, int
, and long
as ring type, exactness of computations can be guaranteed only if your input data come from a sufficiently small integral range and the depth of the computations is sufficiently small. LEDA provides the number type leda_integer
for integers of arbitrary length. (Of course the length is somehow bounded by the resources of your computer.) It can be used as ring type in homogeneous kernels and leads to exact computation as long as all intermediate results are rational. For the same kind of problems, Cartesian representation with number type leda_rational
leads to exact computation as well. The number type leda_bigfloat
in LEDA is a variable precision floatingpoint type. Rounding mode and precision (i.e. mantissa length) of leda_bigfloat
can be set.
The most sophisticated number type in LEDA is the number type called leda_real
. Like in Pascal, where the name real
is used for floatingpoint numbers, the name leda_real
does not describe the number type precisely, but intentionally. leda_real
is a subset of real algebraic numbers. Any integer is leda_real
and leda_real
is closed under the operations \( +,,*,/\) and \( k\)th root computation. For LEDA version 5.0 and or later leda_real
is also able to represent real roots of polynomials. leda_real
s guarantee that all comparisons between expressions involving leda_real
produce the exact result.
The files CGAL/leda_integer.h
, CGAL/leda_rational.h
, CGAL/leda_bigfloat.h
and CGAL/leda_real.h
provide the necessary functions to make these classes compliant to the CGAL number type requirements.
In principle Core [3] provides the same set of number types as LEDA. The type CORE::BigInt
represent integers and CORE::BigRat
represent rationals of arbitrary length. The number type CORE::BigFloat
is a variable precision floatingpoint type. It is also possible to interpret it as an interval type, since it also carries the error of a computed value. As for LEDA, the most sophisticated number type in Core is CORE::Expr
, which is in its functionality equivalent to leda_real
.
Interval arithmetic is very important for geometric programming. It is a fundamental tool for filtering predicates. For many problems, intervals of machine doubleprecision numbers are sufficient, but it is not always enough. For example, one approach for determining the sign of an expression is to evaluate its sign using interval arithmetic and to repeatedly increase the precision of the bounds of the intervals until either the interval does not contain zero or its width is less than the separation bound of the polynomial.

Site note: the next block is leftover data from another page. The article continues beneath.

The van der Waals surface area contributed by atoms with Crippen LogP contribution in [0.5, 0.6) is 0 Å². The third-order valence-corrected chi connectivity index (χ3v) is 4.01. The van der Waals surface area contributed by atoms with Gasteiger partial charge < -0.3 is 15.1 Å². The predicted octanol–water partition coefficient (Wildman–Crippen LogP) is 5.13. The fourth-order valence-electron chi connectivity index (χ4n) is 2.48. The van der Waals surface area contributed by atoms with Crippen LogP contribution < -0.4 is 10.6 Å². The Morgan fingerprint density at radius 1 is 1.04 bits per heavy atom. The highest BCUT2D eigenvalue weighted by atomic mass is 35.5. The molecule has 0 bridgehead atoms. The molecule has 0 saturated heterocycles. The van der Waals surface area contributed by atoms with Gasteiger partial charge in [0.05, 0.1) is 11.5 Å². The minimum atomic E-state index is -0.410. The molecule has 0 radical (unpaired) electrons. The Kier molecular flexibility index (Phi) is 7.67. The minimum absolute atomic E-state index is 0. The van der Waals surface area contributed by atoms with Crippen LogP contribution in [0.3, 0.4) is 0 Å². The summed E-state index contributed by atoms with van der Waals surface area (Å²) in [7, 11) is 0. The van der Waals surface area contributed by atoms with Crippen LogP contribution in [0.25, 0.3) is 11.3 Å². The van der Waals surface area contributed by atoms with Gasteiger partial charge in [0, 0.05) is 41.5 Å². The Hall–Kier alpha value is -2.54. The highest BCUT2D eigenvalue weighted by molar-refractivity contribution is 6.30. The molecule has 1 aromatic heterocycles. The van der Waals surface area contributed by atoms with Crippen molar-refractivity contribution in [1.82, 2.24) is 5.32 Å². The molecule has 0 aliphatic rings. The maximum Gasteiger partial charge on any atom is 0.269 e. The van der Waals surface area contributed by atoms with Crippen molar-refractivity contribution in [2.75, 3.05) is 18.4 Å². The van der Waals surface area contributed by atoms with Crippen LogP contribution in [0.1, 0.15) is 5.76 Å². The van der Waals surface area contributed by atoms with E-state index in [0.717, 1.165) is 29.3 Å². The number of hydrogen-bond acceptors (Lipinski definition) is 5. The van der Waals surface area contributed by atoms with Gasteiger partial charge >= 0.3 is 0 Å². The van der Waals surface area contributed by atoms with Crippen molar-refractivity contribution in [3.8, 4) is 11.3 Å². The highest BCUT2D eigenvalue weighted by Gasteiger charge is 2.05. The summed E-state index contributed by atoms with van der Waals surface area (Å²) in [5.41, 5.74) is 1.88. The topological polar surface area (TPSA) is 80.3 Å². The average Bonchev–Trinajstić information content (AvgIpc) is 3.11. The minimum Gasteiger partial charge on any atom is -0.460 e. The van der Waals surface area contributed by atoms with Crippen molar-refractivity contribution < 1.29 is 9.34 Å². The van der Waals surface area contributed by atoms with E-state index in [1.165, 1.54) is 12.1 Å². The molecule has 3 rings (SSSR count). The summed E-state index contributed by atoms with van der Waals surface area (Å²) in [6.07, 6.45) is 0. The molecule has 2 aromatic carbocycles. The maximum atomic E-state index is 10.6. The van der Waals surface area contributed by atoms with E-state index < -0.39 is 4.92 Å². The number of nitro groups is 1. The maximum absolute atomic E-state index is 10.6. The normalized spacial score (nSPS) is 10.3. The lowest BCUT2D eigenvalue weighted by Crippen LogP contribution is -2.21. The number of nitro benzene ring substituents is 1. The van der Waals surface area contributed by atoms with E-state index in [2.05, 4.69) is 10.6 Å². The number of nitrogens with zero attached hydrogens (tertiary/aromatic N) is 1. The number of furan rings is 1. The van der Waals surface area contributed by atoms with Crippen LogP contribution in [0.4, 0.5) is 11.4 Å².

For intervals of machine doubleprecision numbers, CGAL provides the class Interval_nt
. For intervals of floatingpoint arbitraryprecision numbers, CGAL provides the class Gmpfi
.
Endpoints of Gmpfi
intervals are represented as Gmpfr
numbers. Each interval has an associated precision, which is the maximum precision (number of bits used to represent the mantissa) of its endpoints. The result of the operations is guaranteed to be always contained in the returned interval. Since the interval arithmetic is implemented on top of Gmpfr
, the global flags are inherited from the Gmpfr
interface. See [4] and the Gmpfi
reference manual for details.
To use the Gmpfi
class, Mpfi must be installed.
In order to use your own number type it must be a model of the according algebraic structure concept, in particular you must provide a specialization of Algebraic_structure_traits
and also of Real_embeddable_traits
in case it is a sub ring of the real numbers. If you even want to provide a related ensemble of number types you should also provide specializations for Coercion_traits
in order to reflect their interoperability.
This package was naturally one of the first packages implemented in CGAL. It initially contained the Quotient
, Gmpz
and Gmpq
classes, together with the interfaces to the number types provided by LEDA, which were implemented by Stefan Schirra and Andreas Fabri.
Later, around 19982002, Sylvain Pion implemented Interval_nt
, MP_Float
and Lazy_exact_nt
, together with the interfaces to the mpz_class
and mpq_class
types from Gmp.
Number type concepts were then refined, notably by Lutz Kettner and Susan Hert, who also contributed utility algorithms.
The work on concepts was further extended within the Exacus project, and was finally contributed to CGAL by Michael Hemmer in 2006, as what is now the separate package Algebraic Foundations, together with a rewritten interface to operations on number types.
The class Sqrt_extension
was contributed by Michael Hemmer and Ron Wein around 2006. In 2010 it went through a considerable reinvestigation by Sébastien Loriot, Michael Hemmer, and Monique Teillaud. As a result it got further improved and now replaces several similar types such as Root_of_2
, which had been contributed by Pedro M. M. de Castro, Sylvain Pion and Monique Teillaud, and is deprecated since CGAL3.8.
In 20082010, Bernd Gärtner added the Gmpzf
class, while Luis Peñaranda and Sylvain Lazard contributed the Gmpfi
and Gmpfr
classes.